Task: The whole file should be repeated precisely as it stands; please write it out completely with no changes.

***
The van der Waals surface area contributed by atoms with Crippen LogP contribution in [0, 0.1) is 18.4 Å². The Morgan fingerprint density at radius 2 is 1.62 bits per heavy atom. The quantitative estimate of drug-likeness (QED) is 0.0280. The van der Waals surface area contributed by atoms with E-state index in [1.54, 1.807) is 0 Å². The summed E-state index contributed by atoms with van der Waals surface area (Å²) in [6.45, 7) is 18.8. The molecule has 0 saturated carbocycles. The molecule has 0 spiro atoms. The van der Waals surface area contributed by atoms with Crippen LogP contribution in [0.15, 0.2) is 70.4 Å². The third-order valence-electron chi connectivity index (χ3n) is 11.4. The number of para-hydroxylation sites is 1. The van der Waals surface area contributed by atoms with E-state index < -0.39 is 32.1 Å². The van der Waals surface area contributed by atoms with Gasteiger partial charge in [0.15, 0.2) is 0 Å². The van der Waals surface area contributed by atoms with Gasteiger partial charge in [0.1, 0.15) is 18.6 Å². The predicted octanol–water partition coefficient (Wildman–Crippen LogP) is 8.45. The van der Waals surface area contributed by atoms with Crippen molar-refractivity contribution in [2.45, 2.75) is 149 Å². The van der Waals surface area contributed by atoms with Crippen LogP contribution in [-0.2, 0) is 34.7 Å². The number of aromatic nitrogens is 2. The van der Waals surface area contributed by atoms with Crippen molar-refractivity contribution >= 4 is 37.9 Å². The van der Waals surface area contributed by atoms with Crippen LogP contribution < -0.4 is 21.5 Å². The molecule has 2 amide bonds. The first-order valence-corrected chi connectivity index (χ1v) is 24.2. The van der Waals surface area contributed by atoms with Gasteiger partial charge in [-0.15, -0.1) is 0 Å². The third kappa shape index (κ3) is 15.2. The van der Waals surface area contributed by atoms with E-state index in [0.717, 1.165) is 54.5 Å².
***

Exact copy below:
The van der Waals surface area contributed by atoms with Crippen LogP contribution in [0, 0.1) is 18.4 Å². The Morgan fingerprint density at radius 2 is 1.62 bits per heavy atom. The quantitative estimate of drug-likeness (QED) is 0.0280. The van der Waals surface area contributed by atoms with E-state index in [1.54, 1.807) is 0 Å². The summed E-state index contributed by atoms with van der Waals surface area (Å²) in [6.45, 7) is 18.8. The molecule has 0 saturated carbocycles. The molecule has 0 spiro atoms. The van der Waals surface area contributed by atoms with Crippen LogP contribution in [0.15, 0.2) is 70.4 Å². The third-order valence-electron chi connectivity index (χ3n) is 11.4. The number of para-hydroxylation sites is 1. The van der Waals surface area contributed by atoms with E-state index < -0.39 is 32.1 Å². The van der Waals surface area contributed by atoms with Gasteiger partial charge in [0.15, 0.2) is 0 Å². The van der Waals surface area contributed by atoms with Gasteiger partial charge in [0.1, 0.15) is 18.6 Å². The predicted octanol–water partition coefficient (Wildman–Crippen LogP) is 8.45. The van der Waals surface area contributed by atoms with Crippen molar-refractivity contribution in [2.45, 2.75) is 149 Å². The van der Waals surface area contributed by atoms with Crippen LogP contribution in [-0.2, 0) is 34.7 Å². The number of aromatic nitrogens is 2. The van der Waals surface area contributed by atoms with Crippen molar-refractivity contribution >= 4 is 37.9 Å². The van der Waals surface area contributed by atoms with Crippen LogP contribution < -0.4 is 21.5 Å². The molecule has 2 amide bonds. The first-order valence-corrected chi connectivity index (χ1v) is 24.2. The van der Waals surface area contributed by atoms with Gasteiger partial charge in [-0.15, -0.1) is 0 Å². The third kappa shape index (κ3) is 15.2. The van der Waals surface area contributed by atoms with E-state index in [0.717, 1.165) is 54.5 Å².